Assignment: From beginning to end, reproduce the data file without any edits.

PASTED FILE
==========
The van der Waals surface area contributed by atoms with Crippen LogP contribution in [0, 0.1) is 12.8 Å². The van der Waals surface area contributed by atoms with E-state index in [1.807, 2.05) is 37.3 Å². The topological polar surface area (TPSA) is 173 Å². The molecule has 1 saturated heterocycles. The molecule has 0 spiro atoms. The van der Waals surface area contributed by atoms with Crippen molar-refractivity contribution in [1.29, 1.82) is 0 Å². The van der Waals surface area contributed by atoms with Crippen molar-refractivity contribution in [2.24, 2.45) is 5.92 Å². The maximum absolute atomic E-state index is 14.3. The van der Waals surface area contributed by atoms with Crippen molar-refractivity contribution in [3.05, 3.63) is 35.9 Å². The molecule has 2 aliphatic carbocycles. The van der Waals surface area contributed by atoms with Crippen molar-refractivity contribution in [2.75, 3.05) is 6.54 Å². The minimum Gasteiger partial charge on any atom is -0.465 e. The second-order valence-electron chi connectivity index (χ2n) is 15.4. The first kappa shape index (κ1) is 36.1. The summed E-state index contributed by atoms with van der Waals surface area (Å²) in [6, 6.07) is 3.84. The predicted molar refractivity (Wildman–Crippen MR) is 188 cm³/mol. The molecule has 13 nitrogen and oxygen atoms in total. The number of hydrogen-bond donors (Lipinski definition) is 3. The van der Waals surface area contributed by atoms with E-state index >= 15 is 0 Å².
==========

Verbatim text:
The van der Waals surface area contributed by atoms with Crippen LogP contribution in [0, 0.1) is 12.8 Å². The van der Waals surface area contributed by atoms with E-state index in [1.807, 2.05) is 37.3 Å². The topological polar surface area (TPSA) is 173 Å². The molecule has 1 saturated heterocycles. The molecule has 0 spiro atoms. The van der Waals surface area contributed by atoms with Crippen molar-refractivity contribution in [1.29, 1.82) is 0 Å². The van der Waals surface area contributed by atoms with Crippen molar-refractivity contribution in [2.24, 2.45) is 5.92 Å². The maximum absolute atomic E-state index is 14.3. The van der Waals surface area contributed by atoms with Crippen molar-refractivity contribution in [3.05, 3.63) is 35.9 Å². The molecule has 2 aliphatic carbocycles. The van der Waals surface area contributed by atoms with Crippen molar-refractivity contribution in [2.75, 3.05) is 6.54 Å². The minimum Gasteiger partial charge on any atom is -0.465 e. The second-order valence-electron chi connectivity index (χ2n) is 15.4. The first kappa shape index (κ1) is 36.1. The summed E-state index contributed by atoms with van der Waals surface area (Å²) in [6, 6.07) is 3.84. The predicted molar refractivity (Wildman–Crippen MR) is 188 cm³/mol. The molecule has 13 nitrogen and oxygen atoms in total. The number of hydrogen-bond donors (Lipinski definition) is 3. The van der Waals surface area contributed by atoms with E-state index >= 15 is 0 Å².